Q: What did the dyslexic old Jew say?  A:  “Yo”.

This year’s retreat theme was “JEWISH HUMOR: SARCASM, STORIES AND SHTICK”.  And as you might have guessed, many jokes were exchanged throughout the weekend.  A few of them were even clean enough to repeat here.

Four rabbis are walking along. One of them remarks that while they hear so many secrets from their congregants, they don’t usually get a chance to confide their own indescrecions to anyone. One rabbi confesses that he has a huge gambling debt.  The next rabbi confesses that he has a bit of a drinking problem.  The fourth rabbi confesses he likes to visit prostitutes.  Then the first rabbi chimes in with his vice – he is a terrible gossip.

As I mentioned last year, having a retreat in March means it sometimes occurs in the spring and other times in the winter.  Like last year, this year’s retreat was a winter one, with just enough sunshine to melt the snow and ice before freezing back up at night.  This year’s retreat also unfortunately occurred the weekend that our clocks changed, which made Sunday morning a little more challenging than normal.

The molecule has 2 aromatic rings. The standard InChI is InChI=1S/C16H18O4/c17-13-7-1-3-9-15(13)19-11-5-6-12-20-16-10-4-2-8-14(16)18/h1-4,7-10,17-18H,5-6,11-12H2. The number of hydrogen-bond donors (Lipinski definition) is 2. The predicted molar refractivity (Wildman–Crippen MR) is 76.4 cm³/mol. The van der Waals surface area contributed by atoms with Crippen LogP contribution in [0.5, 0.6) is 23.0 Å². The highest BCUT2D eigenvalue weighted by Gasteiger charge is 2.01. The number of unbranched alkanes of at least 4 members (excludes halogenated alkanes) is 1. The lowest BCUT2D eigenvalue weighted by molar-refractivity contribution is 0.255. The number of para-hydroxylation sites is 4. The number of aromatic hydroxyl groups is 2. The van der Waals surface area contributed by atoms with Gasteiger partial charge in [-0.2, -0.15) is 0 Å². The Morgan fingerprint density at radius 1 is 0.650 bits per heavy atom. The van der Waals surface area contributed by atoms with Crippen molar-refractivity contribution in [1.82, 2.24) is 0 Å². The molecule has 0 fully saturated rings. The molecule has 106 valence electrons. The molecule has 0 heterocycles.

But we didn’t let something like weather or clocks get in the way of having a wonderful time.  We once again filled the camp, something that makes our Oak Park Temple retreat unique.  While there are a now a few other congregations that book OSRUI for a family retreat, no other group fills every single bed the way we do.  In fact, due to frozen pipes in one of the buildings, we had some attendees this year stay at nearby hotels.  

Each year the retreat has a different theme, different programming.  And yet some parts of the retreat are the same year after year –  it’s a great way to get to know fellow congregants and celebrate a true Shabbat away from the hassles of daily living. 

A huge thank you to the Retreat committee who once again outdid themselves in creating a magical weekend for us all.  

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